Most "Texans" pronounce Rio Grande, as "Rio Grand" (as in Grand Canyon).   In Mexico, the river was better known as the "Rio Bravo," and Western movies often use that name to describe the river that is the border between Texas and Mexico, and the longest river in Texas.  It not only forms the border between Texas and Mexico, But formed the "legal" boundaries claimed by the Republic of Texas, as ceded by Mexico after Texas won her independence in 1836.  The Republic's southern and western boundaries was the Rio Grande.  The Republic claimed all the land north and east of the Rio Grande, to it's origin in the mountains of the present state of Colorado, then a northern line beyond, almost to the present state of Wyoming, taking in most of Rocky Mountain National Park.  These old boundaries gave Texas over half of the present state of New Mexico, a large portion of Colorado, and parts of Oklahoma and Kansas.  Santa Anna, the Dictator of Mexico, gave up Mexico's claim to all of this territory in 1836, as a result of defeat at the hands of the Texian Army at San Jacinto.  However,  the Mexican government soon decided that Santa Anna had really meant the border to be the Nueces river to it's source,  not the "Rio Bravo."   This territorial dispute was one of the issues that an "undeclared war" with Mexico was fought over for many years, even after the United States and Mexico went to war over the annexation of Texas into the United States.  This disputed area of

South Texas between the Nueces River and the Rio Grande became known as the "Nueces Strip."

The "Rio Grande is a double "Mexican Loop" holster.  Varieties of this holster were the most popular holsters in the American West during the late 1800's.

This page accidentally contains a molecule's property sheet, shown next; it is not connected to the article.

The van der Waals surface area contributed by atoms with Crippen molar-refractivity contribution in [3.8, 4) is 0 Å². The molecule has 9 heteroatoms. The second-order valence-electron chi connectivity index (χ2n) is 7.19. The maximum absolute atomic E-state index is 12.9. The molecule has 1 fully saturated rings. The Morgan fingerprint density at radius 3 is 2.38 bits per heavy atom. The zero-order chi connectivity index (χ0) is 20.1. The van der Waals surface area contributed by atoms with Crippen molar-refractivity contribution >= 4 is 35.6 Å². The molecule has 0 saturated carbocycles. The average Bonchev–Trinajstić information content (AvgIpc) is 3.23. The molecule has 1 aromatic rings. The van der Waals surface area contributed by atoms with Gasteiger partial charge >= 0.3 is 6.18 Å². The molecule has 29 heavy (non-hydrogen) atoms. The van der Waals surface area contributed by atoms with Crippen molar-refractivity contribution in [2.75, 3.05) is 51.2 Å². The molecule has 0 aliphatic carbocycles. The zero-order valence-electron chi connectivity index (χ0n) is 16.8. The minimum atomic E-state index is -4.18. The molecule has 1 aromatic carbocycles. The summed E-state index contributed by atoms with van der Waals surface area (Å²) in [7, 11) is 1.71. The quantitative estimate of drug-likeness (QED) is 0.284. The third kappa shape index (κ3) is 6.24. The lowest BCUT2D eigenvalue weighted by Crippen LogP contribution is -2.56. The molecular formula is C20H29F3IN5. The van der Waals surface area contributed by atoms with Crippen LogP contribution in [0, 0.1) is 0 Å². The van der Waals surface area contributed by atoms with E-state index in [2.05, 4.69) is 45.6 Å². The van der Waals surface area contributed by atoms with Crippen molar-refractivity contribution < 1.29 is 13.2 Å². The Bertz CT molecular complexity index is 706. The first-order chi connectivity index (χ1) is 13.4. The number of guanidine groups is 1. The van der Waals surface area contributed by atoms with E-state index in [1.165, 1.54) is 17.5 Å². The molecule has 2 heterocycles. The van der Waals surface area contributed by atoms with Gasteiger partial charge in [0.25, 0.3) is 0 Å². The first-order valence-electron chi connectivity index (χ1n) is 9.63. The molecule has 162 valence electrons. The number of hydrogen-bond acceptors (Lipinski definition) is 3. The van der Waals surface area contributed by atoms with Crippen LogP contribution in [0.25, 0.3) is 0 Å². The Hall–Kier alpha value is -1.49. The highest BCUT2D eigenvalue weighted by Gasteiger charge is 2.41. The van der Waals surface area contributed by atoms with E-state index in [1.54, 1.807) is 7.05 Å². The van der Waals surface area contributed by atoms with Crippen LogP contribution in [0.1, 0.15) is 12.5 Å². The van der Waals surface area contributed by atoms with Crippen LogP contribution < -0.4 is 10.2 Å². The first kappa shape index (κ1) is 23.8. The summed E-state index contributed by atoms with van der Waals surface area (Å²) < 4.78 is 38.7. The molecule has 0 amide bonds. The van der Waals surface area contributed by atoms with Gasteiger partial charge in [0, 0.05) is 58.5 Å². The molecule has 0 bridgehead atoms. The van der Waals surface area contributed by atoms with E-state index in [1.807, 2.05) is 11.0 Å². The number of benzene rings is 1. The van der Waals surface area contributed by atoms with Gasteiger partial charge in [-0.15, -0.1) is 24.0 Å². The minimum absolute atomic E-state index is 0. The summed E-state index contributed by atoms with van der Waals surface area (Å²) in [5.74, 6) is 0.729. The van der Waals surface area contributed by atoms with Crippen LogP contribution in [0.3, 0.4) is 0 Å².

PLEASE NOTE:  (The drawback to this design for “Cowboy Action Shooting,” is that it must be built of thinner leather than I like to use.  About 9 oz leather is the heaviest leather I can use on this design because in construction, the holster actually is “threaded” through slits in the skirt.  I cannot do that with 10 to 12, or 13 oz leather.  However, I have made some really nice rigs this way of the lighter leather, and my customers liked the results.  And, some holster makers never use leather heavier than this.)  I have to charge more for this holster simply because it takes 2 or 3 times as long to build it.

This "saddle tan" double rig with three rows border stamping and two raised lines on a matching 3" tapered belt with 20 cartridge loops.

The Rio Grande rig below has been modified by “flattening” the mouth of the holster just a little to display more of the revolver.  This rig is done in “russet” and has one bead and one row of stamping.

See Prices and ordering info: click here

Always measure the circumference of exactly where you plan to wear the gunbelt... over the kind of clothes you will be wearing with the rig.   Please click here to see the explanation near the bottom on the index page.

For all our holsters we use “heavy saddle skirting” from Hermann Oak.  This is vegetable tanned leather - the very best domestic hides, and tanned in America.

Unless your holsters are constructed using heavy skirting (at least 12 - 15 oz leather)  they will not hold their shape nor hold up to heavy use.

                 Fall Sale

Until the end of the year, when you order a double rig (2 holsters and any gun belt)... 

We will either build a 3rd holster at no cost...

Or two cartridge slides (shot shell or revolver) at no cost.


e-mail: Don Barnett

Phone: 281-659-3998

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The Rio Grande